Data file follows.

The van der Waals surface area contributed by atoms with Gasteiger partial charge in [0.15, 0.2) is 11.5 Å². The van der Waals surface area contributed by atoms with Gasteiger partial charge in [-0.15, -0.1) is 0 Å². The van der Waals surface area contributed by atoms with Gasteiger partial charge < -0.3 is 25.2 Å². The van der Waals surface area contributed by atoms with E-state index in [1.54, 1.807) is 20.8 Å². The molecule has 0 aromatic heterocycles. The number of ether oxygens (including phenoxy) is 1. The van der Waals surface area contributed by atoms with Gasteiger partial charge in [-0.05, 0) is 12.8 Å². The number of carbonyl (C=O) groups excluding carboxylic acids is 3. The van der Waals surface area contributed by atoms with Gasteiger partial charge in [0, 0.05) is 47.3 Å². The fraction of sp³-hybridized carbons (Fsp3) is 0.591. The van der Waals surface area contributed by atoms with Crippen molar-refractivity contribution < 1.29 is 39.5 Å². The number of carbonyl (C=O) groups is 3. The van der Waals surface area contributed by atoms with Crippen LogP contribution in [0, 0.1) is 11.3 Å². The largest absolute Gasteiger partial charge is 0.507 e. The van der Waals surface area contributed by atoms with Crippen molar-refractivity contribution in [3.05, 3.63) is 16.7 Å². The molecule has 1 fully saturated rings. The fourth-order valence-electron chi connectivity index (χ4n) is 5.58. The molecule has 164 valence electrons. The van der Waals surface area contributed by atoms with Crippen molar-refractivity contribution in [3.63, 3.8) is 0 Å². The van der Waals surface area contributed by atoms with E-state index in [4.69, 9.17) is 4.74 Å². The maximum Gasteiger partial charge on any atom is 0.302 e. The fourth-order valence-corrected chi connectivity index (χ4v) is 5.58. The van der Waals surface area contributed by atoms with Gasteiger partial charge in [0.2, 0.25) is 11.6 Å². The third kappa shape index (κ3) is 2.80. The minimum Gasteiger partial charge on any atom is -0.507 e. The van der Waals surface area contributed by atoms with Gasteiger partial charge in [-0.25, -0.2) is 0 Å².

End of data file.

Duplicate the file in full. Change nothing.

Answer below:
The van der Waals surface area contributed by atoms with Gasteiger partial charge in [0.15, 0.2) is 11.5 Å². The van der Waals surface area contributed by atoms with Gasteiger partial charge in [-0.15, -0.1) is 0 Å². The van der Waals surface area contributed by atoms with Gasteiger partial charge < -0.3 is 25.2 Å². The van der Waals surface area contributed by atoms with E-state index in [1.54, 1.807) is 20.8 Å². The molecule has 0 aromatic heterocycles. The number of ether oxygens (including phenoxy) is 1. The van der Waals surface area contributed by atoms with Gasteiger partial charge in [-0.05, 0) is 12.8 Å². The number of carbonyl (C=O) groups excluding carboxylic acids is 3. The van der Waals surface area contributed by atoms with Gasteiger partial charge in [0, 0.05) is 47.3 Å². The fraction of sp³-hybridized carbons (Fsp3) is 0.591. The van der Waals surface area contributed by atoms with Crippen molar-refractivity contribution < 1.29 is 39.5 Å². The number of carbonyl (C=O) groups is 3. The van der Waals surface area contributed by atoms with Crippen LogP contribution in [0, 0.1) is 11.3 Å². The largest absolute Gasteiger partial charge is 0.507 e. The van der Waals surface area contributed by atoms with Crippen molar-refractivity contribution in [3.05, 3.63) is 16.7 Å². The molecule has 1 fully saturated rings. The fourth-order valence-electron chi connectivity index (χ4n) is 5.58. The molecule has 164 valence electrons. The van der Waals surface area contributed by atoms with Crippen molar-refractivity contribution in [3.63, 3.8) is 0 Å². The van der Waals surface area contributed by atoms with E-state index in [4.69, 9.17) is 4.74 Å². The maximum Gasteiger partial charge on any atom is 0.302 e. The fourth-order valence-corrected chi connectivity index (χ4v) is 5.58. The van der Waals surface area contributed by atoms with Gasteiger partial charge in [0.2, 0.25) is 11.6 Å². The third kappa shape index (κ3) is 2.80. The minimum Gasteiger partial charge on any atom is -0.507 e. The van der Waals surface area contributed by atoms with Gasteiger partial charge in [-0.25, -0.2) is 0 Å².